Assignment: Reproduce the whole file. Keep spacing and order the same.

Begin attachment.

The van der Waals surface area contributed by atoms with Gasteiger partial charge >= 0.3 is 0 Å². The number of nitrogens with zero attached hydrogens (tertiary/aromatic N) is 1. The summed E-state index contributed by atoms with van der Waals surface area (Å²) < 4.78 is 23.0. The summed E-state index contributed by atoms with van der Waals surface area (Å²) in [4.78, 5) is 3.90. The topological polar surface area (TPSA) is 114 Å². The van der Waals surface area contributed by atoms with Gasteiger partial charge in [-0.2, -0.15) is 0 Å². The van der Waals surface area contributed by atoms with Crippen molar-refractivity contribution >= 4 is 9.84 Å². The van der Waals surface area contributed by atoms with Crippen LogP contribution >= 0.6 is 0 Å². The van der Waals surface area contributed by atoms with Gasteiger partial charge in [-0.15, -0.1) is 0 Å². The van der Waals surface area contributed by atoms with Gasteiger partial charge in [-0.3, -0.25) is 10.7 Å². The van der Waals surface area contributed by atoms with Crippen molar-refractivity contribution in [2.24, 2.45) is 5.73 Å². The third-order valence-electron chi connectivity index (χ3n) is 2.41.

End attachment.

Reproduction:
The van der Waals surface area contributed by atoms with Gasteiger partial charge >= 0.3 is 0 Å². The number of nitrogens with zero attached hydrogens (tertiary/aromatic N) is 1. The summed E-state index contributed by atoms with van der Waals surface area (Å²) < 4.78 is 23.0. The summed E-state index contributed by atoms with van der Waals surface area (Å²) in [4.78, 5) is 3.90. The topological polar surface area (TPSA) is 114 Å². The van der Waals surface area contributed by atoms with Gasteiger partial charge in [-0.2, -0.15) is 0 Å². The van der Waals surface area contributed by atoms with Crippen molar-refractivity contribution >= 4 is 9.84 Å². The van der Waals surface area contributed by atoms with Crippen LogP contribution >= 0.6 is 0 Å². The van der Waals surface area contributed by atoms with Gasteiger partial charge in [-0.15, -0.1) is 0 Å². The van der Waals surface area contributed by atoms with Gasteiger partial charge in [-0.3, -0.25) is 10.7 Å². The van der Waals surface area contributed by atoms with Crippen molar-refractivity contribution in [2.24, 2.45) is 5.73 Å². The third-order valence-electron chi connectivity index (χ3n) is 2.41.